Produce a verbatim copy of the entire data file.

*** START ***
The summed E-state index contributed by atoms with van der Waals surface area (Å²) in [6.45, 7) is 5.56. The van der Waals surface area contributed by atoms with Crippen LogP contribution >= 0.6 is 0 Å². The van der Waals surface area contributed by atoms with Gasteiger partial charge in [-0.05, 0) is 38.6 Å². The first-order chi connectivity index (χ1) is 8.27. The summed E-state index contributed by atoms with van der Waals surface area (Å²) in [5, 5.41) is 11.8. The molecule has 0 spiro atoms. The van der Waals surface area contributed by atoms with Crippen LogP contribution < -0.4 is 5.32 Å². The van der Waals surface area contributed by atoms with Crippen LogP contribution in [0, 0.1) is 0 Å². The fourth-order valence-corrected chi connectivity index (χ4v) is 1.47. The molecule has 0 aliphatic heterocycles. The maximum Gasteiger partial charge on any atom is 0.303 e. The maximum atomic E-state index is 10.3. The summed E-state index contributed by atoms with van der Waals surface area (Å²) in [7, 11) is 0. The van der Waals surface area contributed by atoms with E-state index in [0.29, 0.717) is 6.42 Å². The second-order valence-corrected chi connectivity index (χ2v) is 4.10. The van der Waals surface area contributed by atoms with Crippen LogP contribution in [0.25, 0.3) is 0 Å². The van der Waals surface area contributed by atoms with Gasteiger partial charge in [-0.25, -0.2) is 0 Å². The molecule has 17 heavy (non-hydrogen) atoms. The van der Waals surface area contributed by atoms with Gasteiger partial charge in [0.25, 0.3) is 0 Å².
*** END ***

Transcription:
The summed E-state index contributed by atoms with van der Waals surface area (Å²) in [6.45, 7) is 5.56. The van der Waals surface area contributed by atoms with Crippen LogP contribution >= 0.6 is 0 Å². The van der Waals surface area contributed by atoms with Gasteiger partial charge in [-0.05, 0) is 38.6 Å². The first-order chi connectivity index (χ1) is 8.27. The summed E-state index contributed by atoms with van der Waals surface area (Å²) in [5, 5.41) is 11.8. The molecule has 0 spiro atoms. The van der Waals surface area contributed by atoms with Crippen LogP contribution < -0.4 is 5.32 Å². The van der Waals surface area contributed by atoms with Crippen LogP contribution in [0, 0.1) is 0 Å². The fourth-order valence-corrected chi connectivity index (χ4v) is 1.47. The molecule has 0 aliphatic heterocycles. The maximum Gasteiger partial charge on any atom is 0.303 e. The maximum atomic E-state index is 10.3. The summed E-state index contributed by atoms with van der Waals surface area (Å²) in [7, 11) is 0. The van der Waals surface area contributed by atoms with E-state index in [0.29, 0.717) is 6.42 Å². The second-order valence-corrected chi connectivity index (χ2v) is 4.10. The van der Waals surface area contributed by atoms with Crippen LogP contribution in [0.25, 0.3) is 0 Å². The van der Waals surface area contributed by atoms with Gasteiger partial charge in [-0.25, -0.2) is 0 Å². The molecule has 17 heavy (non-hydrogen) atoms. The van der Waals surface area contributed by atoms with Gasteiger partial charge in [0.25, 0.3) is 0 Å².